SSI has 265km of roads compared to Victoria's 260km. The costs of our extensive road network would be too much for our small rural community".The fact that we have virtually the same length of roads is about the only thing common between SSI and Victoria road infrastructure. Any further analysis is an apples to oranges comparison. We have a "rural" road network. Victoria has an "urban" road network. Where SSI taxpayers mostly pay for crack filing, drainage improvements, culvert replacements, gravelling, grading, chip sealing, etc, Victoria taxpayers mostly pay for concrete curb and gutter, sidewalks, medians, traffic signalization, storm sewers, catch basins, storm manholes, street lighting, overpasses, pedestrian bridges and storm water detention facilities. If a true comparison were to be made, I would suggest using a similar sized "rural" community.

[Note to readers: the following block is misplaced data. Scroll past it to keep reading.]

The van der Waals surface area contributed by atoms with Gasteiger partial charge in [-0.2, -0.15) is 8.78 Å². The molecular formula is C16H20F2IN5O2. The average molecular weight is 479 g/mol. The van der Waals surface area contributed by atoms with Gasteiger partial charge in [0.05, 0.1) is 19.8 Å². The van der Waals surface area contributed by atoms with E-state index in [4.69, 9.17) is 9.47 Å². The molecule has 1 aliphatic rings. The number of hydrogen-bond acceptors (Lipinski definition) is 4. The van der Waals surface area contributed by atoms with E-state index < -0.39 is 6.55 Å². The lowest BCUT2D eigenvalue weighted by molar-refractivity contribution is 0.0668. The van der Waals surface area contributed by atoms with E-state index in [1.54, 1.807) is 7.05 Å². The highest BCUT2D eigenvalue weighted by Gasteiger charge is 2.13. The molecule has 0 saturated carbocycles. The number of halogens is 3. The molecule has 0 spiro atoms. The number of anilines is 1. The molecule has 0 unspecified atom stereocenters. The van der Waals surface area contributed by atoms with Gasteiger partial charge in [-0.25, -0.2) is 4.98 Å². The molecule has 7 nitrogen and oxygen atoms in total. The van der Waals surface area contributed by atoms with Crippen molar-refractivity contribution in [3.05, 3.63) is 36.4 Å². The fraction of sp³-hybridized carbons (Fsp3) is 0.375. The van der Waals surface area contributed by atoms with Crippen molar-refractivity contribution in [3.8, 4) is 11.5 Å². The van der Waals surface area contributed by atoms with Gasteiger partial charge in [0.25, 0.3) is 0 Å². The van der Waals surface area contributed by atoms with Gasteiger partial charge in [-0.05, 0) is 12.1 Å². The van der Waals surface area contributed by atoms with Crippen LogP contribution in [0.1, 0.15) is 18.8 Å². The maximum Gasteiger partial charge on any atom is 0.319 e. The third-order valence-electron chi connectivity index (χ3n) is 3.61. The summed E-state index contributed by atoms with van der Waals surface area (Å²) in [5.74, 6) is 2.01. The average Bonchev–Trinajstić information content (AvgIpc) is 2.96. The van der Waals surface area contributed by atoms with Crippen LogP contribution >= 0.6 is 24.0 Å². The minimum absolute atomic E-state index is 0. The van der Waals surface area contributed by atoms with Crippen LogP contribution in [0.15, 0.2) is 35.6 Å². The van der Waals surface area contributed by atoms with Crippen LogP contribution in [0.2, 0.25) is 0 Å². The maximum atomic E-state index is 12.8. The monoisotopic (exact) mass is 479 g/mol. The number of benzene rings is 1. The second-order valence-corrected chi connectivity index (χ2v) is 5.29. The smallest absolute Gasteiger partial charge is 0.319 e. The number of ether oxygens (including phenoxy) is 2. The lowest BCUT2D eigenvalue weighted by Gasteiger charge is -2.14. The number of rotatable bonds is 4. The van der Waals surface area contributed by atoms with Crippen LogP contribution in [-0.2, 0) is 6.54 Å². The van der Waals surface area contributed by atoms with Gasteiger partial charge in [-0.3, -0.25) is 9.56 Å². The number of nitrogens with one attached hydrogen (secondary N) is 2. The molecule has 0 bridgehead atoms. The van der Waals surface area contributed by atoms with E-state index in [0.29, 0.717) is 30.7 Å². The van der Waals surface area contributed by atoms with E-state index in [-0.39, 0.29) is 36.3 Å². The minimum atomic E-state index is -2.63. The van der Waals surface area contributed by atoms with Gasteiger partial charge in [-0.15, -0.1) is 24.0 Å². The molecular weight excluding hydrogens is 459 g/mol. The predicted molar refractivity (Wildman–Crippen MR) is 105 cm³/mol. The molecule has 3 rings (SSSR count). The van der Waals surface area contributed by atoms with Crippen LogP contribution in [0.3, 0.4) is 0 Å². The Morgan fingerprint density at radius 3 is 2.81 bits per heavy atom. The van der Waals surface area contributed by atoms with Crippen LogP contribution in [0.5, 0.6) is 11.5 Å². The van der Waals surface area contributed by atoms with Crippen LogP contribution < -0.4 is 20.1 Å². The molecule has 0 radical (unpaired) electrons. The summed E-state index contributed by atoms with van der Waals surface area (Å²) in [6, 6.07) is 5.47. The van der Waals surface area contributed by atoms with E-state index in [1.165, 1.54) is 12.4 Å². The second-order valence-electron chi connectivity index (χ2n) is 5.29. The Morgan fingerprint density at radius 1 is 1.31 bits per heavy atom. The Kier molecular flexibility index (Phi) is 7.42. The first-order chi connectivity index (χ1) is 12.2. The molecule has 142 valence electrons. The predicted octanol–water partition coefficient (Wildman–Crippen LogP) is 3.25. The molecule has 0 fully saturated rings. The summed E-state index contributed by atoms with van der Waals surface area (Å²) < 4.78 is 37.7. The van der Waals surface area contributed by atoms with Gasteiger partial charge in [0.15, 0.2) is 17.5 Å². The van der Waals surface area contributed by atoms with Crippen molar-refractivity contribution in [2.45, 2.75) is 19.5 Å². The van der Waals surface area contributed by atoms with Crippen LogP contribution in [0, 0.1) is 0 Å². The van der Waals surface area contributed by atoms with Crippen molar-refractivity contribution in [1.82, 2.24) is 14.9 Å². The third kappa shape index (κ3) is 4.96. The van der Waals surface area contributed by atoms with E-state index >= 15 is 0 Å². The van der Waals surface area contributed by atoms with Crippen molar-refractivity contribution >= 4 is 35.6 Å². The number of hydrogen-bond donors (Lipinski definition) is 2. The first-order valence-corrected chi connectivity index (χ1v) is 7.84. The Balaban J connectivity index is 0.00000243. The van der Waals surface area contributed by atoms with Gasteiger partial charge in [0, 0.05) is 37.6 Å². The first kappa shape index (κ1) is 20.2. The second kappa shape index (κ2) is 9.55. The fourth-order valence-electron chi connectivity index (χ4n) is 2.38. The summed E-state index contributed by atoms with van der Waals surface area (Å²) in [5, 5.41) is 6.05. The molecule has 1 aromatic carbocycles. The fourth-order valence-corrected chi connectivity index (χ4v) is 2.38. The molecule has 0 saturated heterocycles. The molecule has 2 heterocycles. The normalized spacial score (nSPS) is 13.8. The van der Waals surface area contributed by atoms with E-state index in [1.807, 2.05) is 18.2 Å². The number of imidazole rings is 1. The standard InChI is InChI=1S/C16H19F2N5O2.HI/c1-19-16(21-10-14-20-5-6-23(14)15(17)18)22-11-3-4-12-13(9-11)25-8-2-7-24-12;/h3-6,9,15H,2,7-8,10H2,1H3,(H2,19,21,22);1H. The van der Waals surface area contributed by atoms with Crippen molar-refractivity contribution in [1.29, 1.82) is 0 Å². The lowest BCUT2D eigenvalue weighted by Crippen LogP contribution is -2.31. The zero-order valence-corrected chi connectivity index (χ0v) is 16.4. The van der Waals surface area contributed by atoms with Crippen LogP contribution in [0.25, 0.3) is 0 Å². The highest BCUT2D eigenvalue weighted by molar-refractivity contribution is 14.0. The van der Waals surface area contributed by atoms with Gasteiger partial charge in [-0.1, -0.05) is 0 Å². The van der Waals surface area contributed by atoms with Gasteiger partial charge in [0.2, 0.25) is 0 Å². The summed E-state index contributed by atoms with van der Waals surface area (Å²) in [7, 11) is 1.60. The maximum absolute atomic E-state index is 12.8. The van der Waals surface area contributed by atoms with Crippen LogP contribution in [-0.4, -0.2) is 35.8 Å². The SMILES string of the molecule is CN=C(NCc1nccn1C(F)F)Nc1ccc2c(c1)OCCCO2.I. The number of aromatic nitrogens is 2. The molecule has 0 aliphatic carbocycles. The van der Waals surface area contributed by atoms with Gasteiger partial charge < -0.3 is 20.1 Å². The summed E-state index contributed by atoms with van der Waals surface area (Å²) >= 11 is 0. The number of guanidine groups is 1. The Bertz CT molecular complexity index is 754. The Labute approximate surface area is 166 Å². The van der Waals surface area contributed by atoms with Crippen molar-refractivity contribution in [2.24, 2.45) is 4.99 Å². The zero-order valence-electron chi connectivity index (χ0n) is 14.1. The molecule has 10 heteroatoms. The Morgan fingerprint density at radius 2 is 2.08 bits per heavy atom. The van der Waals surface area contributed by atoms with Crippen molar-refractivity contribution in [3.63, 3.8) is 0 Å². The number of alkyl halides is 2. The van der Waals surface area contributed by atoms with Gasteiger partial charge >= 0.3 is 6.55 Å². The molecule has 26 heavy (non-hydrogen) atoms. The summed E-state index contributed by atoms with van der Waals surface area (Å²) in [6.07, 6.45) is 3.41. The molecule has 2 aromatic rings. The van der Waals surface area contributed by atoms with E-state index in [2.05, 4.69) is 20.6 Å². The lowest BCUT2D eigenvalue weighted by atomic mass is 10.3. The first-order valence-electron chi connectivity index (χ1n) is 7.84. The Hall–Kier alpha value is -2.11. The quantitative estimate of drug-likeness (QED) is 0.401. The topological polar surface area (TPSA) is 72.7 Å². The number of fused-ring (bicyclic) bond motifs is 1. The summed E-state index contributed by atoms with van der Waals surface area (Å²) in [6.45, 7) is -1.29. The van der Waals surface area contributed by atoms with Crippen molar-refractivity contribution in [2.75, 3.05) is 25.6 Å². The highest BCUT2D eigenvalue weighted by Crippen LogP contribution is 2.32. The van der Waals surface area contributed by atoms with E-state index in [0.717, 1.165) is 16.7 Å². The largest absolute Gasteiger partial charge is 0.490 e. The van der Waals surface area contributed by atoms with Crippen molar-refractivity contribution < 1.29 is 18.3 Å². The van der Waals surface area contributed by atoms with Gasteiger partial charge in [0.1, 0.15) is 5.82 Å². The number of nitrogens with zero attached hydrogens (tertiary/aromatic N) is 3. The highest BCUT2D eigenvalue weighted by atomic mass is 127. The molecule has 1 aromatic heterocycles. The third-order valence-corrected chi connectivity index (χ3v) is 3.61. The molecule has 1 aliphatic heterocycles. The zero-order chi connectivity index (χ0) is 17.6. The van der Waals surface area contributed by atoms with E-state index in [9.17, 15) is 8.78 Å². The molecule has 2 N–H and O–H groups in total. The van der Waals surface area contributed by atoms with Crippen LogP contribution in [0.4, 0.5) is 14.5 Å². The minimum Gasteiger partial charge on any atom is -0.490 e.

The No campaign indicates, and I quote: "SSI roads are poorly maintained"

In driving the roads around Salt Spring it becomes quite evident that maintenance of existing road infrastructure is lacking. Relatively simple tasks such as line painting and crack filling are limited or non- existent on many roads. When no funds are allocated within the budget to complete basic tasks such as line painting (Ex:Fulford-Ganges road two years ago) there is something significantly wrong with the Ministry of Transportation's (MOT) budgetary process. In my experience a local municipality, utilizing municipal employees and equipment, are far more efficient at maintaining road infrastructure versus third party maintenance contractors. I question the value we receive from MOT's annual $2 million capital and maintenance budget. I believe if the $2 million were administered locally, by a local Council, more could be accomplished with the same amount of funds.